Modern Day Meets Yesterday
Construction on this modern New York City apartment began by completely gutting a circa-1870, five-story building. Where do you start a design when all you have is an empty shell? Asifa Tirmizi, cofounder and principal of Tirmizi Campbell—a New York City-based architecture and design firm—was hired by the developers of the property to answer that question.
“The clients wanted the best value for the property,” says Tirmizi. “In this location, larger units are more desirable. We knew full-floor residences would be the best option.” Typical for the neighborhood, the first floor remained commercial space, but the other four floors, plus the rooftop addition, would each become residential units. “We came up with the idea of doing a penthouse duplex,” says Tirmizi. “The fifth floor and new sixth floor combine to create larger units.”
Before the project could begin in earnest, a few things required fixing. There was a lot of water in the soil underneath the building and it was compromising the structure. “The building leaned about eighteen inches and was sinking into the ground, which was one of the main reasons why we had to gut the structure.”
In New York City, the Landmarks Preservation Commission identifies city landmarks and regulates changes to designated buildings. Tirmizi Campbell worked with the commission on restoring the brownstone façade and determining what color it should be. The cast iron roofline was also kept. The front windows retained wooden frames, and the back, steel windows were refurbished and reinstalled. Other challenges included an elevator shaft that took up one row of the front windows. The shaft was moved toward the center of the building to free up the window and allow more light into the units. A new core stairwell was added, but because most people use the elevator, the stairwell was narrowed to conserve space. A mesh stainless-steel screen decorates the lobby stairwell and points the way to the new elevator. And porcelain floor tile shines with a metallic texture that mimics the look of the screen.
During the gut, all timber inside was removed and replaced with a steel structure. But the wood did not go to waste. Instead, the team shipped the beams to a Wisconsin mill where the timber was machined into planks that were then used as flooring in each of the residences. They were careful to maintain many of the original materials in one way or another, including brick. Tirmizi speculates that the building next door was likely an original sister building to the structure. “I think the two were connected inside when they were built,” she says. “There is an original archway on the party wall between the two buildings. As part of our design, we kept the brick in the units because you could see that hint of an outline.”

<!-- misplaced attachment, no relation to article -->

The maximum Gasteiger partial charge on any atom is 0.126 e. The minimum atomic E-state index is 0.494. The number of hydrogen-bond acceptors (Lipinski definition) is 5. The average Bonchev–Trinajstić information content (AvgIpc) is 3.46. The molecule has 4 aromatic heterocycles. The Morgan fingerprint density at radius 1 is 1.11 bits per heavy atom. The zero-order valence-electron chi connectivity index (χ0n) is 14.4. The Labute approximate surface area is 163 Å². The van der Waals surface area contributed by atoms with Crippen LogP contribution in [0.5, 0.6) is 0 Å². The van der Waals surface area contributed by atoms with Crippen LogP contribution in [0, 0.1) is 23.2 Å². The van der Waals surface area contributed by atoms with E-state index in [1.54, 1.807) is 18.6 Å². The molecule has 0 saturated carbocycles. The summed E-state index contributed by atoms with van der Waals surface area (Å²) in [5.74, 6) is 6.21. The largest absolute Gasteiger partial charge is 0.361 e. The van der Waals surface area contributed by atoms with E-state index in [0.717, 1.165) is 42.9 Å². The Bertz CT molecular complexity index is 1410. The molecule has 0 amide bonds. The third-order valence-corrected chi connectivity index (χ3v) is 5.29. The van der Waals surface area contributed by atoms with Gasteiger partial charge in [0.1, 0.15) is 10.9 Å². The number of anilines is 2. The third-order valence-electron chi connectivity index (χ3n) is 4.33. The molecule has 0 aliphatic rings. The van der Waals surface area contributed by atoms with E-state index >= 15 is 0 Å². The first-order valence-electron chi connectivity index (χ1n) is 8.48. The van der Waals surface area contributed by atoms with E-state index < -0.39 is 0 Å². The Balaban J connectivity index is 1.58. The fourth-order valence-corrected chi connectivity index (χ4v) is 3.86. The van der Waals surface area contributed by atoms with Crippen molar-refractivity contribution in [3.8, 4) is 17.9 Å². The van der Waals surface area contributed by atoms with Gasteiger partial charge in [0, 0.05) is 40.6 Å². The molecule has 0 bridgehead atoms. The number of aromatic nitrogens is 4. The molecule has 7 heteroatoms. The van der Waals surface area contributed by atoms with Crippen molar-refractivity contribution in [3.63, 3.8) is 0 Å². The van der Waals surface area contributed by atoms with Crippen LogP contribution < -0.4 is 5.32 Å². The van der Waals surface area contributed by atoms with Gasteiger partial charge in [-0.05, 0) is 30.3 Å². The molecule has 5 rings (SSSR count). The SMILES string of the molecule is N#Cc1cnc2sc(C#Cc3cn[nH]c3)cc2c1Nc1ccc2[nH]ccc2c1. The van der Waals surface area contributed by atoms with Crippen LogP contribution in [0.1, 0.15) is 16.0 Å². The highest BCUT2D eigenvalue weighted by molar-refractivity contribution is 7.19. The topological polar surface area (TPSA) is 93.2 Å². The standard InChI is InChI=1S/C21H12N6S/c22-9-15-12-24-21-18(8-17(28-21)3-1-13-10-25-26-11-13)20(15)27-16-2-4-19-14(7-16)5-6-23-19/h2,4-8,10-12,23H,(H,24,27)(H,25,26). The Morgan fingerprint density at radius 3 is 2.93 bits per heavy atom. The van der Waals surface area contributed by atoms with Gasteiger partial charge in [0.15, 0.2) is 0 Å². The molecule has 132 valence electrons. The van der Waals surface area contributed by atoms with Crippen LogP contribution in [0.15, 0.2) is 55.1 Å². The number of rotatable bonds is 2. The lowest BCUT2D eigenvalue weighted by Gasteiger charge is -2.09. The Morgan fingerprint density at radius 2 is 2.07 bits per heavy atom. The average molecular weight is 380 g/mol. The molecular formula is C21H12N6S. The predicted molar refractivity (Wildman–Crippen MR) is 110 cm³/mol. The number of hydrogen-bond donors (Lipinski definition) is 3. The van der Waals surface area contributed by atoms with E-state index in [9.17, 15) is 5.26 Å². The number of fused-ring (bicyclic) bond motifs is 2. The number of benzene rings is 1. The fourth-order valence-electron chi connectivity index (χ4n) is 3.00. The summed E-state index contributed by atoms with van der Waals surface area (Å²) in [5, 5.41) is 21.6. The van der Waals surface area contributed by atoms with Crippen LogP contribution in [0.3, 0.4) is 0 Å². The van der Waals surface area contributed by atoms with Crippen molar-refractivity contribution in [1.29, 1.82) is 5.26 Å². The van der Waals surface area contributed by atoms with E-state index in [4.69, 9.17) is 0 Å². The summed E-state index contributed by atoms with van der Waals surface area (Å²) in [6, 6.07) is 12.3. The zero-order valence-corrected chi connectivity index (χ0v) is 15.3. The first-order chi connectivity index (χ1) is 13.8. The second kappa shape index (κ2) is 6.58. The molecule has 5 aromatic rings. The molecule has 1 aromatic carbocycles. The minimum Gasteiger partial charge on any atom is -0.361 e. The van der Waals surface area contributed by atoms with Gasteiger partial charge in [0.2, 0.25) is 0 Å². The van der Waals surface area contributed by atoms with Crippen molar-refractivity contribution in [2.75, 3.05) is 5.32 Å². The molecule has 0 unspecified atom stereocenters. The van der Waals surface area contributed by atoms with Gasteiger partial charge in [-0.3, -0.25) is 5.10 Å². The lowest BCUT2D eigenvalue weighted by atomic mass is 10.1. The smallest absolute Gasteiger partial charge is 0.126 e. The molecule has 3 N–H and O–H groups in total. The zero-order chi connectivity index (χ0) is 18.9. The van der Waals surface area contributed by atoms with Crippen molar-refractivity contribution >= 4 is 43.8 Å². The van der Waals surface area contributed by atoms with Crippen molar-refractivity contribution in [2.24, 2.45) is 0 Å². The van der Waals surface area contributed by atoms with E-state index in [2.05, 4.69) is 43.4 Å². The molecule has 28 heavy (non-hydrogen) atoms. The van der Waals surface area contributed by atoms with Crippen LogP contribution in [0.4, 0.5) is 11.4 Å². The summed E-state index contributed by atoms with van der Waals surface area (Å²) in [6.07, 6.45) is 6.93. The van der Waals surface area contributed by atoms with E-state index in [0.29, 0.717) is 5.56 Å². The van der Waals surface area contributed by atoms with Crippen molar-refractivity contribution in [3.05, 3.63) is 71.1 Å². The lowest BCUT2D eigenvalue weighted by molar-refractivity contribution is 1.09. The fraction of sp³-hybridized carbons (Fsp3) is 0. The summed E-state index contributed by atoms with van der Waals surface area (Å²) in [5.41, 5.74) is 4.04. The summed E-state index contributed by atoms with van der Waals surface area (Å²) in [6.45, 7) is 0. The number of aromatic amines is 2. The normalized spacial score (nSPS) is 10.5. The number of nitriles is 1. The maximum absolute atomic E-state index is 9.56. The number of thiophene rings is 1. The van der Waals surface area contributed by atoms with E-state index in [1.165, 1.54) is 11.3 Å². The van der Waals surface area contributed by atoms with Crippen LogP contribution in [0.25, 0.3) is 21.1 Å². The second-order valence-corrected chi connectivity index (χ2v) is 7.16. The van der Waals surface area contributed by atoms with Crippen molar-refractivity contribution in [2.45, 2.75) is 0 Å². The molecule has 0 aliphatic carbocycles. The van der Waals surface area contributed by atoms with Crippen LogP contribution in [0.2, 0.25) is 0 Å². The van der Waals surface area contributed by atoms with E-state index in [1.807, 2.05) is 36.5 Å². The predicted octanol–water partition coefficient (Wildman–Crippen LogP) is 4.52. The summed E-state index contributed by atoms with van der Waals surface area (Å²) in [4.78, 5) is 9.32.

The fifth floor plus the new rooftop floor combine to make penthouse suites. Because the added story is set back, the design was able to incorporate outdoor terraces. New steel windows that match the existing windows elsewhere in the building were added to bring the outdoors in. The second level of the penthouse contains the master bedroom, bath, and bonus room, and an open stairwell comprised of steel and glass connects the two floors. “We added skylights to draw in natural light. The stair treads also use the machined original timber,” explains Tirmizi.
The main floor of the penthouse includes a living room and kitchen. The chef-quality kitchen features marble counters atop the walnut island. White cabinets pair with steel appliances, hardware, and countertop edge. The dark floor grounds the otherwise airy space, and the arch of the front windows adds delicate curves to balance the sleek, modern finishes. Similar finishes are found in the full-floor residences on the second, third, and fourth floors. Glass tiles add a sparkle to the kitchen backsplash, and every inch of space is used to its maximum potential.
Deep hued tiles warm the powder room. Wall-mounted fixtures create a sense of openness. There are more floating fixtures, from the toilet to the vanity, in the master bath. The same warm tile from the powder room is carried over to the open master shower.
Tirmizi has a professional background in architecture, but she stresses that architecture and interior design go hand in hand. “Architecture and interior design are one and the same,” she says. “With architecture, you often focus on the exterior, base building, and structural details. But I think a good interior designer has to understand the architectural elements of the entire building to solve interior problems. I think they help each other.” And in the end, Tirmizi’s architectural sensibility helped extract the true historical beauty of this once-deteriorating building.
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